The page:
My Macro Setup (Part 2)

(Updated 14.09.2015) Greetings everyone! Welcome to My Macro Rig (Part 2)!

The previous version My Macro Setup turned to be one of the most popular articles in this entire website, therefore I have decided to continue writing about my recent upgrades on my Macro System here since the previous article proved to be exceedingly long as it is. I thank those who wrote in personally to ask about ways to improve their Macro Rigs, and I am very grateful to be able to guide some of you in person, I hope that we can keep the momentum going!

Here, I would like to continue with my work on my Macro Rig Mark VIII. This setup provides great overall performance- You never have to worry about bringing extra batteries for the SB-700 (or equivalent) flashgun, and the flash produced is simply so powerful that you can afford to add in a few more layers of PE foams for even extreme light diffusion!  Learn more about light diffusion in: 6 Things about Flash Diffusion that You Should Know.

However, I wouldn’t even consider describing the Mark VIII as portable or light, which is why I set off to shred off some of the accessories of this system, so as to reduce the overall size and weight of the rig.

Here I would like to introduce my Macro Rig Mark IX.

Macro Rig Mark IX prototype

Macro Rig Mark IX- A prototype. Fragile at this stage, but very functional and the results are good.

This system is very much like the previous version, but I have decided to not use extension tubes any more as they are not very reliable (Read more about my story HERE). I am now using Raynox-150 and Raynox-250 Macro Conversion Lenses now as they are lighter, easier to use, render no loss of light, and most importantly, are more reliable. If you are not sure to go for Raynox-150 or Raynox-250? Please kindly read HERE.

At the same time, I have designed a different, smaller light diffuser with minimal waste of your flash light. Please see the image below for the concept of the design.

Flash diffusion of Macro Rig Mark IX

Flash diffusion of Macro Rig Mark IX. A flash stofen is used this time to spread the light in all directions. The top reflector has an aluminum foil lining to help bounce the light coming from the flashgun back onto the diffusers, this ensures light spread.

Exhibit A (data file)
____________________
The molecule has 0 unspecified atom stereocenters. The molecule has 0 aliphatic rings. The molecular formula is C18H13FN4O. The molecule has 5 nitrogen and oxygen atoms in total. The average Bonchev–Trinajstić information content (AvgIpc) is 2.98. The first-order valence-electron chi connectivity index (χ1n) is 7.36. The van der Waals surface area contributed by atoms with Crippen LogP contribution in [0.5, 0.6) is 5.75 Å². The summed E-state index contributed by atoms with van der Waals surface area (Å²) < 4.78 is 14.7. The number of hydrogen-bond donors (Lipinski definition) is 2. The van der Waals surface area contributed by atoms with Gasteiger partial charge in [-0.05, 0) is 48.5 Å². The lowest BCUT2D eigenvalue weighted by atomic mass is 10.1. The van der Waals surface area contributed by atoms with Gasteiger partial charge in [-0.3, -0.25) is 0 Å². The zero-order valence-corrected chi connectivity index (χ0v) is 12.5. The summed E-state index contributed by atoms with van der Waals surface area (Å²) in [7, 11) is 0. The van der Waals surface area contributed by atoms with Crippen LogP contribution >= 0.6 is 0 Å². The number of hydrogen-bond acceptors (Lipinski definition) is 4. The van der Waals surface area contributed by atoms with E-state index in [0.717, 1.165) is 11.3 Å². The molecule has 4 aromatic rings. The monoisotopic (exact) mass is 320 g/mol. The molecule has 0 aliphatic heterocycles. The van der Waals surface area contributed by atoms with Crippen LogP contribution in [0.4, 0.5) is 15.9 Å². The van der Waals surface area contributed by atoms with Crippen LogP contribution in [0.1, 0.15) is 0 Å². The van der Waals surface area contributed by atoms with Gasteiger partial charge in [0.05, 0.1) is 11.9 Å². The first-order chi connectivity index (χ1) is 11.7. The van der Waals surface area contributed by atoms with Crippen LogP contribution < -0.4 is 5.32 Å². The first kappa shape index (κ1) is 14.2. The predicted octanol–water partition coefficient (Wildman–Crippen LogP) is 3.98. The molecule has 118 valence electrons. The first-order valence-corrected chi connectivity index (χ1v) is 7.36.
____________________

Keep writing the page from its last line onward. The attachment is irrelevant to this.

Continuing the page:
The toughest part of a single flash system is that, unlike dual flash systems, it is difficult to channel your light evenly from the sides. With dual flash systems, you can easily position your light to come from the left and the right, which, with proper diffusion will result in little to no shadows at all. That said, good diffusion can still be achieved with a single flashgun like the SB-700 (or equivalent), which offers more battery power as well as flash power. The light can be purposely “channelled” from your flashgun as much as possible to the left and right sides of your system. The Mark VIII was capable of this, and so is the Mark IX, albeit the simpler design.

The Mark IX makes use of a flash stofen that usually comes along with the flashgun to spread the light in all directions, which are all then reflected downwards by an aluminium “plate” at the top. This reduces loss of light, and help channels most of the light back to the subject. The system also features 2 layers of diffusion (you could stick to one layer too provided your diffuser material is good) for maximum diffusion. The overall performance is very impressive, will be shooting a lot with this system for a long term review. Please stay tune to that!

** All photos in this website are taken and owned by me. The use of any photos here is not allowed without my permission. 

Long Term Review: Extension Tubes vs. Macro Conversion Lens

Let’s face it, it wasn’t easy to obtain good information when it comes to equipment related to Macro Photography, simply because the gears are expensive and diverse- no one simply has the time and money to test them all, let alone write detailed reviews about them. In this article I will write about how I feel about my Extension Tubes and Macro Conversion Lens (Raynox) when it comes to Macro Photography. I have had these Macro Accessories for around 2 years. Hopefully the details here will help dedicated Macro Enthusiast venture into the Macro World without breaking his or her pocket!

Macro Conversion Lens and Extension Tubes: Which one should you choose?

Macro Conversion Lenses and Extension Tubes are great Macro Accessories to start your macro journey, but which one is more suitable for your shooting style?

 You are pretty much limited to advice and comments from people when it comes to choosing Macro lenses and accessories, and they all seem to have different opinions! After getting myself really confused, I started off with a set of Kenko Extension Tubes because I know them plastic ones won’t survive hardcore usage, and simply because I needed the Autofocus capabilities. At that time (~2 years ago), I have heard of Raynox but not Reverse Rings. To learn more about these macro-capable accessories, kindly read Getting Your First Macro Camera.

Automatic Extension Tubes 

Extension Tubes (ET) are hollow tubes that, when attached, increase magnification. Generally, the more you attach, the higher the magnification. After two years of rough usage, I have already changed two sets of Kenko Extension Tubes, equalling to ~RM1000. The tubes come in three levels: 12mm, 20mm and 36mm.


Kenko Extension Tubes